The Renewable Fuels Association is disputing findings of an Environmental Working Group report released today entitled, “Ethanol’s Broken Promise: Using Less Corn Ethanol Reduces Greenhouse Gas Emissions.”
RFA president and CEO Bob Dinneen says the report relies on “overblown and disputed assumptions of land use change, making ethanol from corn appear to be worse than gasoline,” which he calls “simply preposterous particularly when contrasted with the ever-rising greenhouse gas (GHG) emissions from tar sands and fracking.”
“The Department of Energy’s GREET model clearly shows that corn ethanol reduces GHG emissions by 34 percent compared to gasoline, including hypothetical land use change emissions,” says Dinneen in a statement. “Additionally, a Life Cycle Associates study found that corn ethanol reduces GHG emissions by 37–40 percent when compared to tight oil from fracking and tar sands.”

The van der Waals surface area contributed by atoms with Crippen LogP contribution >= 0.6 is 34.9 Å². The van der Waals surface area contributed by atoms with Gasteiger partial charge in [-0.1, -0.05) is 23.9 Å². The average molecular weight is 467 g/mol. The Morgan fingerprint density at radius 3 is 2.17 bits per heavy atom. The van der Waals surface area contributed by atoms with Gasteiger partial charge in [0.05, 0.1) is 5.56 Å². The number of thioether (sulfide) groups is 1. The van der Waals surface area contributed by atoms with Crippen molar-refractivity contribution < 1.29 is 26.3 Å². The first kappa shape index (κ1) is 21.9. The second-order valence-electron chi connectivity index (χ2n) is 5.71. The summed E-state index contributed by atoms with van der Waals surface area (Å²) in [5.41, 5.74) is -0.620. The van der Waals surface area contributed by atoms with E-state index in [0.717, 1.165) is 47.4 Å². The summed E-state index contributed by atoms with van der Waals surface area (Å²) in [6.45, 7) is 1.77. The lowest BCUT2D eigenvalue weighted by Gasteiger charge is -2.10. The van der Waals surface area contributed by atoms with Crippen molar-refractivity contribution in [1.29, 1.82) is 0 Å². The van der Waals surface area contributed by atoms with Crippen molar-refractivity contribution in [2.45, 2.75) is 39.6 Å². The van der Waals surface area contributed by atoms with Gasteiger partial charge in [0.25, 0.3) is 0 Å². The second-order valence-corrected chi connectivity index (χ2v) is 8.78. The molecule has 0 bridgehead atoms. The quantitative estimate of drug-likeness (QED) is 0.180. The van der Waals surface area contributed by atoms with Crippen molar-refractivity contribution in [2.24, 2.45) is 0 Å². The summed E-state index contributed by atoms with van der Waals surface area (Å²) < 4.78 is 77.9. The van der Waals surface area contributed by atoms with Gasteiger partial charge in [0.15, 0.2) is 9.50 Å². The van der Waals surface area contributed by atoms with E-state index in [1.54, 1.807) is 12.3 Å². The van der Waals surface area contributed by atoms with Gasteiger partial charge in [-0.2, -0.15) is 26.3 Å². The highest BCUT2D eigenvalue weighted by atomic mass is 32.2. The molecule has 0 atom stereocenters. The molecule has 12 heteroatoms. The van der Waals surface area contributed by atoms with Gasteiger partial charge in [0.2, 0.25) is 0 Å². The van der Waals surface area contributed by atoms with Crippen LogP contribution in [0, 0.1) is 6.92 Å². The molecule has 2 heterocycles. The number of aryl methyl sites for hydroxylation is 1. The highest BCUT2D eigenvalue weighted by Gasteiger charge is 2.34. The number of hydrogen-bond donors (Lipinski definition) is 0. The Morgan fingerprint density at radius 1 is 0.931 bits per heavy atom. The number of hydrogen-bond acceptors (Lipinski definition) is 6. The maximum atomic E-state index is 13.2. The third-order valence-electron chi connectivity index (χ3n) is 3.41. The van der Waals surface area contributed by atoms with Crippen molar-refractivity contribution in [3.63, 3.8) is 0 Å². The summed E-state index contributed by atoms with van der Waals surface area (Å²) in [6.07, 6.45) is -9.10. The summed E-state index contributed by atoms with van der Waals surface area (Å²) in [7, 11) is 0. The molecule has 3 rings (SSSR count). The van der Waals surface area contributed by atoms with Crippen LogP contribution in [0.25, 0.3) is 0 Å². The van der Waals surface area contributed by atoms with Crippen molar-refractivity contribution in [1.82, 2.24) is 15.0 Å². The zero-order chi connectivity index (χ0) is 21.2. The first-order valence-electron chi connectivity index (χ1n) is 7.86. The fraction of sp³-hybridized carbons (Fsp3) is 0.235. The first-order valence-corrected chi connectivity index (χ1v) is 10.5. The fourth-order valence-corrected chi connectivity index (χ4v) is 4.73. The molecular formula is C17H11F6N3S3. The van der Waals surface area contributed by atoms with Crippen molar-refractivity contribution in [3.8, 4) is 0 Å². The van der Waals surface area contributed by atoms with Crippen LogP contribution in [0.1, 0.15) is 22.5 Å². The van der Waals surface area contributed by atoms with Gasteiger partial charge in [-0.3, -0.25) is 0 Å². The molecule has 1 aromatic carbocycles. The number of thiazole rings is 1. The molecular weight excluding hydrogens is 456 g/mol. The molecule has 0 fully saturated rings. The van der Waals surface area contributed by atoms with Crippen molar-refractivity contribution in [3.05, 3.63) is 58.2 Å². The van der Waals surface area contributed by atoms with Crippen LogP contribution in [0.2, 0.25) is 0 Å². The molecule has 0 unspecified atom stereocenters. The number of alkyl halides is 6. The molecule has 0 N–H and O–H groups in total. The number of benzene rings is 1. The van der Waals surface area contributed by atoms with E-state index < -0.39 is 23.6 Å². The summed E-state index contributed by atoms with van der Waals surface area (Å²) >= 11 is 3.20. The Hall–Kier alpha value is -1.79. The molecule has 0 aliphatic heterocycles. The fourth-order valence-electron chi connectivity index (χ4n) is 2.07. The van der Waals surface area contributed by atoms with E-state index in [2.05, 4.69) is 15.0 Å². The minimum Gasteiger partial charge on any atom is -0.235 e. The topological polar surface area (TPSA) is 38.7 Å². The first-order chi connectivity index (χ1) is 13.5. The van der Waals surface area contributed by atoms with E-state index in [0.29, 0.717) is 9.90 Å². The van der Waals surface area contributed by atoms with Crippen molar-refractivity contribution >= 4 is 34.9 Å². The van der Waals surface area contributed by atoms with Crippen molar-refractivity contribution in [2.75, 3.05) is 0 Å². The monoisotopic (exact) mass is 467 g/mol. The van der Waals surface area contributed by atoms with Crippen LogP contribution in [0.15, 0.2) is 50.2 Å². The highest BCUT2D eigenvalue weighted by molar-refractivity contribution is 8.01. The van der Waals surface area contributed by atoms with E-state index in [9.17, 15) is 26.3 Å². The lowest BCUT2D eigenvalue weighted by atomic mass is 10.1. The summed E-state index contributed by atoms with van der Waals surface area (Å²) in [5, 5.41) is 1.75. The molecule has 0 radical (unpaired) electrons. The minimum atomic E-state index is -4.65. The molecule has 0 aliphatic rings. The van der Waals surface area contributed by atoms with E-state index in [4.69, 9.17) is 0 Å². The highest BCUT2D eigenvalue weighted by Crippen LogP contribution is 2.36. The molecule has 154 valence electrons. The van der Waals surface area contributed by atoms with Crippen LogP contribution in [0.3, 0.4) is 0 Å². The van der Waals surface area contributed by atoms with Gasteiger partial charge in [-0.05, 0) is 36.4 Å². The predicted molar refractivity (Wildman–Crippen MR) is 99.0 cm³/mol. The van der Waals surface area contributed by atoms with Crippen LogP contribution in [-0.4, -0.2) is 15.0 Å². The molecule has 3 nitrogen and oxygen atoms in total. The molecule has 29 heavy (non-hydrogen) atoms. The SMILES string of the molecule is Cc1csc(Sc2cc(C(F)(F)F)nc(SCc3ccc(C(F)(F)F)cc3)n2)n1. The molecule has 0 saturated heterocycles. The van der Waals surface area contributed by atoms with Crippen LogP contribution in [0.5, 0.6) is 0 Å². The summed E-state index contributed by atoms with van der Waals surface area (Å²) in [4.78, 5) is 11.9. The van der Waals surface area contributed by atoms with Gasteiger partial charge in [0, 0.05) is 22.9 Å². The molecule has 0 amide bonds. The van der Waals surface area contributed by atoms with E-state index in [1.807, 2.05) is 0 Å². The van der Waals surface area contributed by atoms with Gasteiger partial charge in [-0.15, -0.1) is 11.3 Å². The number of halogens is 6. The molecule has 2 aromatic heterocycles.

The EWG report claims “that the federal corn ethanol mandate has driven up food prices, strained agricultural markets, increased competition for arable land and promoted conversion of uncultivated land to grow crops.” Stay tuned for more reaction from the ethanol industry on this report.